with a post called Worthless men and the women who make them. I can't seem
to post the link in a comment but you can google it.
I totally agree with Angela. As much as we love our families and want things to
be good for them, it isn't our place to get in the middle of our siblings
lives. Especially when it comes to their marriages or children. One of my
sisters still holds a grudge after being given "unsolicited advice" over
20 years ago. It just isn't worth the chance of a family rift with members
siding with one or the other sibling.
As one that comes from a broken home it would do good for the sister-in-law to
speak with the sister rather than the husband. But if she does speak with the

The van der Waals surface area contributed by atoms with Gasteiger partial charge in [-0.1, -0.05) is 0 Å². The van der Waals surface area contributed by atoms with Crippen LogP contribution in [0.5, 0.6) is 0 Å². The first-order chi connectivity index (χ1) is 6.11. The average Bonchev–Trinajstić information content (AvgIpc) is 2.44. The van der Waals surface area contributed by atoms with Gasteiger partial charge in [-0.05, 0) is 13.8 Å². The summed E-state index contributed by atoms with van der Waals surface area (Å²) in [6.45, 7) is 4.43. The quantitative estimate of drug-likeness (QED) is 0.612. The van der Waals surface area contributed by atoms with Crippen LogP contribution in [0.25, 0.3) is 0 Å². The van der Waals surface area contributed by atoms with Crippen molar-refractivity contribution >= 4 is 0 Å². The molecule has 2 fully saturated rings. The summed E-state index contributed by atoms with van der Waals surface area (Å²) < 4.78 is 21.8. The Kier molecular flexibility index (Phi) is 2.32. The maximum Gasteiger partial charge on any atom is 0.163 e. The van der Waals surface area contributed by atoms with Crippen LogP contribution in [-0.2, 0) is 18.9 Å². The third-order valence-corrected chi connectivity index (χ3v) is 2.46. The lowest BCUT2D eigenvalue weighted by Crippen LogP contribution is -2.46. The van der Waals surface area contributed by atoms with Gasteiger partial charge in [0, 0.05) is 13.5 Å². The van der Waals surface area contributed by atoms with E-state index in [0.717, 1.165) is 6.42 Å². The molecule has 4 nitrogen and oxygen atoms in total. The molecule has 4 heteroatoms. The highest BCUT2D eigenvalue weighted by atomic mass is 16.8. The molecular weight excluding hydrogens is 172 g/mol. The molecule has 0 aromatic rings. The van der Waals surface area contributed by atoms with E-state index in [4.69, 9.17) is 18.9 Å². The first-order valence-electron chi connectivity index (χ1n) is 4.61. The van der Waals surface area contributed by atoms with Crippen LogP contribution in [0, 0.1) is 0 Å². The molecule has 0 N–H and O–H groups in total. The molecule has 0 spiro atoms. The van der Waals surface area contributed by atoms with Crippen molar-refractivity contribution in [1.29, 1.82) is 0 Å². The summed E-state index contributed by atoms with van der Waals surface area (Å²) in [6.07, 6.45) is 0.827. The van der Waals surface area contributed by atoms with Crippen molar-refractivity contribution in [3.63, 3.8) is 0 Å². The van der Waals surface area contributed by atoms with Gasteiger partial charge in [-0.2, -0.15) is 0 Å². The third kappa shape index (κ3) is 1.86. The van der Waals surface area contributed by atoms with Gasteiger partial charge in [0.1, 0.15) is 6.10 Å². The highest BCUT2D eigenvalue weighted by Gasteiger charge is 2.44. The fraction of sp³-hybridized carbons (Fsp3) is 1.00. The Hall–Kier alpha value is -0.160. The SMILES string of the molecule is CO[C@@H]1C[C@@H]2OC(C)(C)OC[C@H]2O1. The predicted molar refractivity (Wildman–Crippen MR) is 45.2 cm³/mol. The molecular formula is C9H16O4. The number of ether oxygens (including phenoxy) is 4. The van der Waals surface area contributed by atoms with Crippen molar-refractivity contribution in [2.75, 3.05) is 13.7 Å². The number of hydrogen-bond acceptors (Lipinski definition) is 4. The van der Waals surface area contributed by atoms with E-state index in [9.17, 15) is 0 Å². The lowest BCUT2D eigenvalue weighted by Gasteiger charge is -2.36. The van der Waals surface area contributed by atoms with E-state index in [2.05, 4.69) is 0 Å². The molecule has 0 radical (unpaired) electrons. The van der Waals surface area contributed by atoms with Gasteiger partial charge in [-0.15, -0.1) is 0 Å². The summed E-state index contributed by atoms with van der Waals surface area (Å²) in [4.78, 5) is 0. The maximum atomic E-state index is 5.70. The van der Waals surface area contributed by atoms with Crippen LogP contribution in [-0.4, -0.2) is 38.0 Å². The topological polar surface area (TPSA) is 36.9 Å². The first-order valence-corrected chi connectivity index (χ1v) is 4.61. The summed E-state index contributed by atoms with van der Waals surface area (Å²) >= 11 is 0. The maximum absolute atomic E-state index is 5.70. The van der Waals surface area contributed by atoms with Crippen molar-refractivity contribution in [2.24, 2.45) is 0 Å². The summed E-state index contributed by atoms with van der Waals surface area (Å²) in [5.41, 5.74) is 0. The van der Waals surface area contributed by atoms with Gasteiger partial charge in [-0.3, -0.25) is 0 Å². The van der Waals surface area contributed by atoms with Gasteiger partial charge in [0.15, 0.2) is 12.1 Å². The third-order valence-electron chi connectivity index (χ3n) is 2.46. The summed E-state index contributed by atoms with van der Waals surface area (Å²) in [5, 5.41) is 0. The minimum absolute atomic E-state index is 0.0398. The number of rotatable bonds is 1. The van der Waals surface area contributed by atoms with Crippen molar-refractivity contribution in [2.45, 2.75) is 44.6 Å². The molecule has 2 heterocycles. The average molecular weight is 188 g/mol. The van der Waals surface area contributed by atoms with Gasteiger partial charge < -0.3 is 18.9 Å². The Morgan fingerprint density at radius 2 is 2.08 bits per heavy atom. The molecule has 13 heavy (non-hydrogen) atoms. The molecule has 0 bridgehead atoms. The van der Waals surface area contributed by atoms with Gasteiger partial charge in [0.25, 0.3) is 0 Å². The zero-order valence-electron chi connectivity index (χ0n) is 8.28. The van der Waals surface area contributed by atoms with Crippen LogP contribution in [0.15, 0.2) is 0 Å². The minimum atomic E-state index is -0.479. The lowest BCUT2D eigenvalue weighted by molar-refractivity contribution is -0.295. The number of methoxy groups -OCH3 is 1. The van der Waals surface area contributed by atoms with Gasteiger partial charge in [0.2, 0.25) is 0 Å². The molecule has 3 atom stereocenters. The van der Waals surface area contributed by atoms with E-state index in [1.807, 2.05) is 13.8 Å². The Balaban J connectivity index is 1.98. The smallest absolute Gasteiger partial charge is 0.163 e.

husband perhaps her mother could join or even the father. In saying that, the
best advice would be to suggest they sit down with their bishop and talk about
what marital problems they are having if they are members of the LDS faith. If
not, then their spiritual leader or a trained professional to handle situations
like this. No husband or wife likes to be verbally abused. Marriage
takes a lot of work and sometimes there is a dominate spouse. But if it
continues as portrayed in this article it will drive the individual who is being
abused to do certain things that would be deemed not appropriate. This type of
situation is a double edged sword that will either benefit the marriage or
destroy it in the end. No one likes to hear the word divorce, but on occasion it
maybe necessary. The church does its best to keep couples together.
The rest is up to us as individuals. Agency is very important to both.
Agree. It sounds like your brother-in-law has a personality that is not very
assertive. Trying to encourage him to be assertive at worst could backfire, and
make him either unpleasant to be around, or self-conscious and withdrawn.